Happy May to you, my fell creatives!
As I mentioned last month, I got something of a stick in my craw, a monkeywrench in my gears, a fly in my ointment, and other such little irritants over some story series two friends recommended to me. These irritants led me to create this rant/debate/discussion/whatever you want to call it that we’ll be getting into today, so buckle up, my friends–this one’s going to be a bit raw (in a good way (I hope)).
First, a little context.
My podcast You’ve Got Five Pages…To Tell Me It’s Good has me constantly asking the questions about what as readers, hooks us into a story and what, as writers, helps us create that hook. By looking at first chapters only, I am expecting a book to somehow get my attention in those opening pages. Usually, one of two things will do the trick: either a fascinating setup for the story, or fascinating characters I want to hear more about. Ideally, we would get both, but I know this will not always be the case. The lovely P.J. Lazos recently reminded me that there will always be stories that take their time building up interest and intrigue (Outlander was her example). She’s certainly not wrong! How often have we come across stories where “the good stuff” showed up later on? So I won’t knock a book for that approach. Yet I do think something in those opening pages encourages a reader to keep going. When that something peters out…well, that’s why we’re here today.
So, the books in question: one was all about epic battles with fire and ice and lightning–
Both series sounded promising to me from the outset. One’s providing insight into the silent character whose heart is a mystery to the characters around him, while the other alludes to a mysterious Ascension, the physical lifting of six gigantic islands the size of Australia into the air in order to save humanity from drowning in the now Endless Ocean.
So, on the one hand, you have a character-centric story; on the other, a plot-driven story.
Is it necessarily bad to have one or the other? No, not…not necessarily. But it’s certainly tougher to appeal to readers. Jeff Gerke is pretty blunt about this matter in Plot versus Character: A Balance Approach to Writing Great Fiction:
The problem is that each kind of novelist is usually as awful at the one thing as she is terrific at the other thing. The plot-first novelist tends to create characters who are flat, unrealistic stereotypes: cardboard cutouts who, despite different moods, agendas, genders, and occupations, seem eerily similar to one another–and the author’s personality. The character-first novelist produces wonderfully vibrant characters–but often has no idea what to make these interesting people do.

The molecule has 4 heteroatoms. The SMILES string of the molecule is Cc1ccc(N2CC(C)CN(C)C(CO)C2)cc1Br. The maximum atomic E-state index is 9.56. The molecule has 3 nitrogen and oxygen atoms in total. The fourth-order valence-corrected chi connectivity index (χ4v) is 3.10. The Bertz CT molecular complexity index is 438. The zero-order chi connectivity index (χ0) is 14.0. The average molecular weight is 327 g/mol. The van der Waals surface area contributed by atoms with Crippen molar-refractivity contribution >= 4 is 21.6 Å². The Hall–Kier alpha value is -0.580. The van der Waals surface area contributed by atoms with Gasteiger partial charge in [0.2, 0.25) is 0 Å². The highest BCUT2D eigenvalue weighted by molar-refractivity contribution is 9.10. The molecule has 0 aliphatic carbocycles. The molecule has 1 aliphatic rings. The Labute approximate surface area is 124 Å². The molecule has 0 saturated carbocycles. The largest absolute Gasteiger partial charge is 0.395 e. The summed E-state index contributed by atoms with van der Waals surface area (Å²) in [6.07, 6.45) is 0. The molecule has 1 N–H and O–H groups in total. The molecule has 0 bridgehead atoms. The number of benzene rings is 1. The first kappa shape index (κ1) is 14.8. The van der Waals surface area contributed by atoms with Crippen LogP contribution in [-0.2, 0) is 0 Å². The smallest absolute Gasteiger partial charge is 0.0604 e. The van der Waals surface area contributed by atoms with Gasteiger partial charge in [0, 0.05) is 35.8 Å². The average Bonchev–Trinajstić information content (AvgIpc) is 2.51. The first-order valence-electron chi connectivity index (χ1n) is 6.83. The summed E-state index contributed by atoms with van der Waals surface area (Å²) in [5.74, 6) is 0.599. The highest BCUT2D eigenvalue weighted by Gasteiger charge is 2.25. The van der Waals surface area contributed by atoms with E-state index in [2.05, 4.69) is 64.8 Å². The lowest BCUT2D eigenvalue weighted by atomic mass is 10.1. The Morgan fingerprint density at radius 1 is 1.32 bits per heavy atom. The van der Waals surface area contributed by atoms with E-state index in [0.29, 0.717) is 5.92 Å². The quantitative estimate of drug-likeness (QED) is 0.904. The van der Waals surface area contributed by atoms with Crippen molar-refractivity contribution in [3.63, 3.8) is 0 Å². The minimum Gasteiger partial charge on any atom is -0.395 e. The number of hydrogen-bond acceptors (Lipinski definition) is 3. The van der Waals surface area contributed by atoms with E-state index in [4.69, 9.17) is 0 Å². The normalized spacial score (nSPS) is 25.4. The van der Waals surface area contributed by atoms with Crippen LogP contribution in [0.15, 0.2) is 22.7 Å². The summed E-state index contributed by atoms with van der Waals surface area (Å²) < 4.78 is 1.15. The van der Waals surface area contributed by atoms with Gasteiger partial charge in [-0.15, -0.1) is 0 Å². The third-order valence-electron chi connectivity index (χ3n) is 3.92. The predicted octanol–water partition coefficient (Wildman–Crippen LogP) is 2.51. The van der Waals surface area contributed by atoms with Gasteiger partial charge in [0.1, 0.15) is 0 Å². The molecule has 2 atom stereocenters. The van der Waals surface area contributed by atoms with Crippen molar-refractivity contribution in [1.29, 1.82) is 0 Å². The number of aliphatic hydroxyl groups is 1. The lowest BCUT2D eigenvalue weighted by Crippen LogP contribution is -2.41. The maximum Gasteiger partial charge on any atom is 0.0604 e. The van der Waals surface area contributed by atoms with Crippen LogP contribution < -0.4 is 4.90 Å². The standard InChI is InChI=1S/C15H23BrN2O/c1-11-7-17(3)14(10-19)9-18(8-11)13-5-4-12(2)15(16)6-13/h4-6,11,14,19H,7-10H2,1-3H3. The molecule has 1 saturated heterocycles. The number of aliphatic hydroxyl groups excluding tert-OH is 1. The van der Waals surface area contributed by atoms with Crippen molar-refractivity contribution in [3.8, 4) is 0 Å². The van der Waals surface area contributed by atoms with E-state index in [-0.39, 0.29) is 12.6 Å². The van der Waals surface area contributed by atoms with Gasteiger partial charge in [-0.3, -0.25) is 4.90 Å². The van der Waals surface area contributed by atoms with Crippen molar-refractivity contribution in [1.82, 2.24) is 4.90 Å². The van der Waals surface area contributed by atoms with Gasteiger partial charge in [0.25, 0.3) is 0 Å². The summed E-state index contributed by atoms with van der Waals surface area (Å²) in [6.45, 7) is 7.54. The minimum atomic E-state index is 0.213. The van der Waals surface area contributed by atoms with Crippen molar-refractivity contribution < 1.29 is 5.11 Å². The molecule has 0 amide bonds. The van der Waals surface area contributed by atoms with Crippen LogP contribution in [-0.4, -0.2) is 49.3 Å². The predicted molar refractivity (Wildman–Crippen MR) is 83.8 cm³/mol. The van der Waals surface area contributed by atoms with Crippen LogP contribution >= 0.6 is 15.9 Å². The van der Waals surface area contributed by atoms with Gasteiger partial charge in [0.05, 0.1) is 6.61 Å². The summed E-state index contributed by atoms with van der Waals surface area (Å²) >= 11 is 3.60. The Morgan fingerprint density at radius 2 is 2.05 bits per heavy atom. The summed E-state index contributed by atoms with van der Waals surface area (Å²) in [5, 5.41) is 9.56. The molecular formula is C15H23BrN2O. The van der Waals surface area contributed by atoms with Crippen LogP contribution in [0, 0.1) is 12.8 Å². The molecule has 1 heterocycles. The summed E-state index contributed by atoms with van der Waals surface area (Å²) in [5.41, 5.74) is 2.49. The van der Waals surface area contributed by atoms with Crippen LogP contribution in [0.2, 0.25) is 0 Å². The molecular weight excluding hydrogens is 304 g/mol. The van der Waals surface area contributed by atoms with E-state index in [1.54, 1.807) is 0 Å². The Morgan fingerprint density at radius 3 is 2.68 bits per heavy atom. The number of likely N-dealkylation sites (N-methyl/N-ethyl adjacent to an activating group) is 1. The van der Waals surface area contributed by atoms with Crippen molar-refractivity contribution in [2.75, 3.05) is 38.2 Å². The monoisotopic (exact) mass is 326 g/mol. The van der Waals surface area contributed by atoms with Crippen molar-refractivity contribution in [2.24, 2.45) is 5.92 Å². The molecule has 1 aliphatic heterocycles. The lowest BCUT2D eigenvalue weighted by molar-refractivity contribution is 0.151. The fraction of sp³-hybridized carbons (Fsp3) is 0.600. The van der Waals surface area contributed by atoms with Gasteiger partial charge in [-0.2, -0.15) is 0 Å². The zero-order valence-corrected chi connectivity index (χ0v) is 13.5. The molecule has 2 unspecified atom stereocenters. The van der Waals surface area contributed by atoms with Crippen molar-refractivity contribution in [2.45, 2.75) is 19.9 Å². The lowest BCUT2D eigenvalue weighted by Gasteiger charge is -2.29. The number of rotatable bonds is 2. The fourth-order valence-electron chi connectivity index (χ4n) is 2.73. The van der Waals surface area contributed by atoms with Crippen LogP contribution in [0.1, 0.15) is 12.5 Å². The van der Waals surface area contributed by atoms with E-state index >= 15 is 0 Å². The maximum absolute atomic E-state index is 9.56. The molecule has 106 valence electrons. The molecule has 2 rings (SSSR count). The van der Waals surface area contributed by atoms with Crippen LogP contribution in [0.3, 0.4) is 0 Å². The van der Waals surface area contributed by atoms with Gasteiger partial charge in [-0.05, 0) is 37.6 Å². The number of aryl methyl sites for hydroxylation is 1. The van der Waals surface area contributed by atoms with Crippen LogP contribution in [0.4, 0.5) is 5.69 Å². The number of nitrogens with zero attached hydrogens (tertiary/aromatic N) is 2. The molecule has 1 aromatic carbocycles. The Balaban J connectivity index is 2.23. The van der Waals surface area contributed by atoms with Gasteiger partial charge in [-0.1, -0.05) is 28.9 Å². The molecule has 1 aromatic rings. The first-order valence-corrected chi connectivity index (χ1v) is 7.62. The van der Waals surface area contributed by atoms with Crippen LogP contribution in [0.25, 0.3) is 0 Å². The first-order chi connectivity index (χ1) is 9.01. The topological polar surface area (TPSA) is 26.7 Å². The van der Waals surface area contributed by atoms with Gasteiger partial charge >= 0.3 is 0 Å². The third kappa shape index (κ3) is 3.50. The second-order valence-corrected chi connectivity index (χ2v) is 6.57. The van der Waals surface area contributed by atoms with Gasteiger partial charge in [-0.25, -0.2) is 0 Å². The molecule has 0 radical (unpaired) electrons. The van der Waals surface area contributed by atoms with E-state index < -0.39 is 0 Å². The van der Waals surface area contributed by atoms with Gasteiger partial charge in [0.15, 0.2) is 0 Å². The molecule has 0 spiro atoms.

This point came home as I read each series. Here’s the blurb for Skyborn, which is both succinct and totally encompassing of the story at the same time:
Six islands float high above the Endless Ocean, where humanity’s final remnants are locked in brutal civil war.
Their parents slain in battle, twins Kael and Brenna Skyborn are training to be Seraphim, elite soldiers of aerial combat who wield elements of ice, fire, stone and lightning.
When the invasion comes, they will take to the skies, and claim their vengeance.
Aaaand that’s what they do. So there’s no false advertising, at least.
Now again, I want to be clear: this series, to me, had a really cool premise. After all, SOMEthing like an apocalypse must have happened to lead to this Ascension that allows SIX continent-sized land masses to remain perched atop giant beams of water high above an endless ocean. How could such an event affect these different lands? What kinds of people would live on each land, what kinds of wildlife? Would they have different habitats, like deserts and rainforests and such? Plus, these islands had strange prisms that could help power metal wings one could strap on–where did those come from? How do they shoot fire and stuff? Does that mean they have advanced technology, too? Where and how does all that history affect this world’s present?